Guest post – Dr Laura Barnett, Lecturer in Higher Education, Surrey Institute of Education
The most important point that I’d like to make from the outset about academic writing is that it is a very individual and personal experience. There is no ‘right’ or ‘wrong’ way of going about writing, it’s about finding approaches that work best for you, a lesson I learned well whilst writing my own PhD thesis.
Ironically, when I procrastinated and avoided writing my thesis, I read lots of texts about thesis writing, doing research, came across some useful websites/blogs about thesis writing and received lots of writing tips from well-intentioned people. Initially, these resources and people left me feeling slightly disheartened because despite all their great advice, I was often left wondering, why isn’t their advice working for me? When I look back, I realise that I needed to be more self-reflective and pick out from the all the good writing practice out there what did and didn’t work for me.
Through a process of self-reflection, I have discovered what works for me when it comes to writing. The environment in which I write is incredibly important and dictates a lot of my productivity. I like to have a clear desk without any clutter as I find mess distracting. I need silence to write well and get into the ‘zone’…writing in a coffee shop is probably my worst nightmare. I like lots of natural light. I write better in the morning because I have zero concentration in the afternoon. I feel that I have to set my formatting up before I can start writing. I try and create blocks of time for writing because it takes me a while to find my rhythm…Pomodoro timers are not for me. These are all habits that I adopt post-PhD. As you can see, I am a complex creature. When you start to think about these little details about yourself, you will come to realise that you are too. So knowing thyself can be really important in the process of setting yourself up for productive writing.
The other main area that I want to flag up is around the relationship between perfectionism and feedback. I used to try and write in a chronological way and then edit as I went along in order to produce the perfect draft before I felt brave enough to share my writing with others (e.g. my supervisor or peers). Not only did this slow me down in producing drafts of writing, but constructive (and much needed) feedback from others would often change the writing quite dramatically at times. Whilst I valued their feedback and knew that it produced better writing, sometimes I felt demoralised that I had spent lots of energy in producing a ‘perfect’ draft to then have to change things later. So I have really taken on board the idea that a ‘good’ draft is more than fine, and I make sure that I get feedback throughout the writing process to enhance the writing later on.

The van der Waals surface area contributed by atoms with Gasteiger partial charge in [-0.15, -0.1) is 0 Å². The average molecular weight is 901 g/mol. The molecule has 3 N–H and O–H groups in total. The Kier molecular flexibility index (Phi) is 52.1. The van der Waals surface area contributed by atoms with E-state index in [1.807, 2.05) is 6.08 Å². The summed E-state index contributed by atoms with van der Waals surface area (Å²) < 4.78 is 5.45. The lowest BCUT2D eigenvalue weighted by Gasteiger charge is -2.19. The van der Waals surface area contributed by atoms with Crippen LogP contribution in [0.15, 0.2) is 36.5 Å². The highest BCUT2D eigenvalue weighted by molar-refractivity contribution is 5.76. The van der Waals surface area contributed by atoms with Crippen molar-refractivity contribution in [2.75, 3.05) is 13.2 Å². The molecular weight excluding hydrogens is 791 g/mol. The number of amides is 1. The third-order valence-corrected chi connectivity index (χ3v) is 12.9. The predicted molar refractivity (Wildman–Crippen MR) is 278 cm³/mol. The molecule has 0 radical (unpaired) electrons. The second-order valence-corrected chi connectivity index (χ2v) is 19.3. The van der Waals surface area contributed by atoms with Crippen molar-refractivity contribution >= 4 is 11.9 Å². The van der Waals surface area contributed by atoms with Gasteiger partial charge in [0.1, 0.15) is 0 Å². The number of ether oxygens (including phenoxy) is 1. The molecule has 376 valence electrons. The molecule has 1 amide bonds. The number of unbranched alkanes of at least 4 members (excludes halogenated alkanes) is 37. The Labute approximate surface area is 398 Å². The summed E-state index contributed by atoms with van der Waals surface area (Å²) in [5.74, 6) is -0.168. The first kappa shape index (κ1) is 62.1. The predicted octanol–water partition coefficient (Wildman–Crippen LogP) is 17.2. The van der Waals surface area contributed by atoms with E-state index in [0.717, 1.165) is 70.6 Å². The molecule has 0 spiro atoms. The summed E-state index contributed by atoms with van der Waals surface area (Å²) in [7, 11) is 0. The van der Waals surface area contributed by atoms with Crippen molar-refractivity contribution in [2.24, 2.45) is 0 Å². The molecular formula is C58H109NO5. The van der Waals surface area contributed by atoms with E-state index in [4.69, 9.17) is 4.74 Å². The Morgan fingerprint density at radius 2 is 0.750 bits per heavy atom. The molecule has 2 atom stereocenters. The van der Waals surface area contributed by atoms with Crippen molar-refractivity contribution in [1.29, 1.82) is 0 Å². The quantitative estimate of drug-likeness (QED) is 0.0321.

A few other useful tips (but remember to do what works for you):
- Exemplars of writing can be so helpful in helping conceptualise writing in your discipline. Immerse yourself in the writing of others to appreciate what good writing looks like.
- Know thyself. What works for others in writing might not work for you.
- There are some days when writing just doesn’t go your way. Ask yourself if you need a break or if you would be better off doing something else more productive for a while.
- Breaks are important and looking at writing with fresh eyes can be helpful. However, when I am in the zone or rhythm of writing, sometimes I just keep going a bit longer and find that I come to a natural stop when I am ready.
- Set realistic writing targets and try and gather a sense of what you can accomplish within set timeframes.